Harvard University admissions currently discriminates against Asian-Americans the same way it placed quotas on Jewish applicants in the 1920s and '30s, a lawsuit filed Friday alleges.
The Boston-based lawsuit says the school gave Asian-American applicants consistently low personality scores, slashing their chances of admission, per The New York Times. The highest personality ranking was given to 21.3 percent of white applicants, but just 17.6 percent of Asian-Americans — many of whom admissions officers hadn't even met.
Students for Fair Admissions, the group levying the suit, says the low scores were intended to hold Harvard's Asian-American population around 20 percent, per the Times. Harvard researchers brought up the potential bias in 2013, but court papers suggest the admissions department ignored their findings.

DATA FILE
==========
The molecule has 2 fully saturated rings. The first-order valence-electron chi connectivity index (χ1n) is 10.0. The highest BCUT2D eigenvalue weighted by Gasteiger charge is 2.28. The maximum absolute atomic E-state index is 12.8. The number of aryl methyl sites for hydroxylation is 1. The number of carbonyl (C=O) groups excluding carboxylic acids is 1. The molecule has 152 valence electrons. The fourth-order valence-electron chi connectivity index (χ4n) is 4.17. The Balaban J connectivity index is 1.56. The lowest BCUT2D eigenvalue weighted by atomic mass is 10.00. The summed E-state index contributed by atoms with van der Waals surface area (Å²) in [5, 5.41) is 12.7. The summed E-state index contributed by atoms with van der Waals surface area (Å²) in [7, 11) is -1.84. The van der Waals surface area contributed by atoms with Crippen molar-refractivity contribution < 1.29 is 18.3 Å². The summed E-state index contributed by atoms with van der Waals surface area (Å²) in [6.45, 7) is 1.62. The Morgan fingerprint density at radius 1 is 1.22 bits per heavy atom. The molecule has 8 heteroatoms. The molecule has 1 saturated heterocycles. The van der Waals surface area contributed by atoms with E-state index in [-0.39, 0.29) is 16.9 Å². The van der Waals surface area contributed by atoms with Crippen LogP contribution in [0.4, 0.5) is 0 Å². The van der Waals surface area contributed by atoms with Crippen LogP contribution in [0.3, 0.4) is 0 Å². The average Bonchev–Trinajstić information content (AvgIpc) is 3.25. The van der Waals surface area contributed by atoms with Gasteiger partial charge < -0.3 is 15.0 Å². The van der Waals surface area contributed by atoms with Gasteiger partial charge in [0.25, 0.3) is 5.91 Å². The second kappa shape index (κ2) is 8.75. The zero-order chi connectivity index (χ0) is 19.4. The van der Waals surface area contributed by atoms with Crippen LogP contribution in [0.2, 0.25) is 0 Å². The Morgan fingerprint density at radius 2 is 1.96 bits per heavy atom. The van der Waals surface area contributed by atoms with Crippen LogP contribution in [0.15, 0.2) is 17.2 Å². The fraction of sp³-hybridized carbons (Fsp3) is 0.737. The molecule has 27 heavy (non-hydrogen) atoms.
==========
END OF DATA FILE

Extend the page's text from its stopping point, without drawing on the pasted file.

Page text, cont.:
Harvard president Drew Faust tackled the suit before it was filed Tuesday, saying the school's community is the "most varied and diverse that any of us is likely ever to encounter." Harvard also states its Asian-American population has grown 29 percent in the last decade.
Even though the case just focuses on Harvard, it could upend admissions processes at other competitive schools, says Inside Higher Ed. Princeton University beat similar discrimination charges in 2015 by saying it rejected thousands of applicants of all backgrounds, so the number of Asian-American rejections was negligible. The case will likely move to a trial in October, per the Times, and Harvard may borrow Princeton's defense.